“Mom, I have to go.” I wasn’t quite ready. Quick hugs for everyone, “I love you” and she was off. I watched her walk away from me. I felt unfinished, incomplete, awkward almost. I thought our goodbye would be longer, full of meaningful words of wisdom. It happened so fast. She disappeared around the corner and that was it. I made it out of the dorm, but then I just stood there, tears streaming. I felt like I didn’t hold her long enough; like I didn't hold her tight enough. It was a feeling I'll never forget, and I'm not even sure what it was. It wasn't sadness, or anger, or depression. I think it was love. I think it was the feeling that encompasses the phrase "love sucks", because at that moment, it did.


Saturday, July 28, 2012

My Two Cents...

Most of you know I wrote a book called “Everybody Has Something”…it’s a celebration of individualism and its purpose is to introduce children to diversity, to nurture self-esteem, and to promote acceptance of all people. I’m beginning to think I should write a similar book for adults.

What is it about the word “gay” that brings out the crazy in people? Gay people are people, just like you and I are people. Yes, their sex life is slightly different, but come on; does anyone really care what anyone else is doing behind closed doors? It seems they only care if the people behind those doors are same sex partners. Gay love is love, just like you and I experience love. If it were to be legalized, gay marriage would be marriage, just as binding and sacred as heterosexual marriage. I know that my views on this may not be the same as your views, and that’s OK. We each should be free to feel and think the way we feel and think.

But, the thing is, some people really want other people to feel and think like they feel and think, and they try to push their personal beliefs onto others. That’s why we’re still talking about gay marriage…and breast feeding, and parenting, and co-sleeping, and abortion, and…etc. It’s really difficult for some people to accept that there is more than one “right” way. The world is not black and white, but rather a hundred shades of gray (ummm…no, not quite like the book!)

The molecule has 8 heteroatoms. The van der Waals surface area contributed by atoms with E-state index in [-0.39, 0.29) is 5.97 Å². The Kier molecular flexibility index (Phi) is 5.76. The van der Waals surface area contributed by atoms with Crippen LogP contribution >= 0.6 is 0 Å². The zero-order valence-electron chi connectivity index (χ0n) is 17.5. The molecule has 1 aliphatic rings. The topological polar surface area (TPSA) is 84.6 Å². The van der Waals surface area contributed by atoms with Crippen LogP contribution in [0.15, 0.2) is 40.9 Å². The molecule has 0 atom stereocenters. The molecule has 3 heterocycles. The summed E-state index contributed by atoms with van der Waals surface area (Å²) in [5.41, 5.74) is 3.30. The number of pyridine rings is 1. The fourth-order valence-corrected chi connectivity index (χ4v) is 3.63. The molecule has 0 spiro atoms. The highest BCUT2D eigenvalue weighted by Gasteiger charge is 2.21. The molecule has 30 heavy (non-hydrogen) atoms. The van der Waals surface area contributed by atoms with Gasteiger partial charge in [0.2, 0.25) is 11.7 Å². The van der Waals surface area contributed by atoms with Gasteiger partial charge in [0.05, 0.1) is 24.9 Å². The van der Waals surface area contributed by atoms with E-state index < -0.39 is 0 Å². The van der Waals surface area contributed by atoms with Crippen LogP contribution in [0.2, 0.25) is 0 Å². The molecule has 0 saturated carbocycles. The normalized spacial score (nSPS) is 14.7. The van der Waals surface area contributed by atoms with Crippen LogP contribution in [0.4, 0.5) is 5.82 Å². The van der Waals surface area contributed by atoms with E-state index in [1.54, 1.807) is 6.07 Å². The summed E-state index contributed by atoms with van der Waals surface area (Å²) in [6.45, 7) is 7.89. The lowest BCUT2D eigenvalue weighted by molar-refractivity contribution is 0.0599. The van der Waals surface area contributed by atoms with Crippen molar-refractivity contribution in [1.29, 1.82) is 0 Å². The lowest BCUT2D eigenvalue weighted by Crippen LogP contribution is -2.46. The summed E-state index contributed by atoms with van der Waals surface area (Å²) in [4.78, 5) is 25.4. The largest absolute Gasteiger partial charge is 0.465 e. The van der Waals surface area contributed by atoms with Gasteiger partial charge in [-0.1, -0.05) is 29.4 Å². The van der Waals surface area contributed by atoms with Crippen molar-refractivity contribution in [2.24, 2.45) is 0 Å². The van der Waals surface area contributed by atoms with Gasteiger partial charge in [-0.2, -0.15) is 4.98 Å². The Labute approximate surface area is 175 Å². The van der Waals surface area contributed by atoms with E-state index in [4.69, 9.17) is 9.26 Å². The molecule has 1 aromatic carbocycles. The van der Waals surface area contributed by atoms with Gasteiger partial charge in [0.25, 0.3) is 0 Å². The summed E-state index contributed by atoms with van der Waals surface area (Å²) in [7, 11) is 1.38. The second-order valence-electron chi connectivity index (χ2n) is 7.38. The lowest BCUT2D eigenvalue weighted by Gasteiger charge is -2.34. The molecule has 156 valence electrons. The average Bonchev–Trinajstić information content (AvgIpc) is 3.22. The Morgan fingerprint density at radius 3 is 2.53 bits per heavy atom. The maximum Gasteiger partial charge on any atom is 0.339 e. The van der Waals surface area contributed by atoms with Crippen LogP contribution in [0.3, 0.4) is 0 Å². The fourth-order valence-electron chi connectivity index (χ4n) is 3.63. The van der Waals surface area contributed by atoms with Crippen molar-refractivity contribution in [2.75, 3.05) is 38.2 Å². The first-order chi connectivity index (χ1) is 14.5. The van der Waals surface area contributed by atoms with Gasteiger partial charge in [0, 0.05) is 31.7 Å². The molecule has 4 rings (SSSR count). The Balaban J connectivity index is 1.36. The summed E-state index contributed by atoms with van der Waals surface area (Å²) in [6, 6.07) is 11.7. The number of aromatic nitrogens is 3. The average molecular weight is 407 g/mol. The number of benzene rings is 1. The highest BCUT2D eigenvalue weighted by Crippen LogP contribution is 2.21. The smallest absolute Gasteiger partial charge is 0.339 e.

It used to be wrong for people of different races to marry, it isn’t anymore. It used to be wrong for people of different religions to marry, it isn’t anymore. It used to be wrong for people of different socio-economic status’s to marry, it isn’t anymore. And I believe the same will be true for same-sex marriage in the near future.

Until then, let’s just let people be themselves. Let’s celebrate that we each are different and unique and beautiful and perfect. Let’s build people up, instead of tear anyone down, and let’s accept each other for who we are; without judgment or conditions.

If you want to ignore the controversy and avoid confrontation, then feel free to do so; if you want to stand up for something you believe is right, then stand up! If you want to eat Chik-fil-A, eat it; if you want to boycott, boycott; if you want to order water to make a point, then make the point. And be accepting of what others do, or don’t do, too.


Sunday, April 8, 2012

Finding Easter Sunday...

It’s Easter Sunday evening. My house is strewn with candy wrappers, colored grass, and snack debris. The kids are in bed, I’m cozy in my pajamas, and the weekend is over. It was a good weekend; good enough to not be looking forward to an 8:00 appointment in the morning!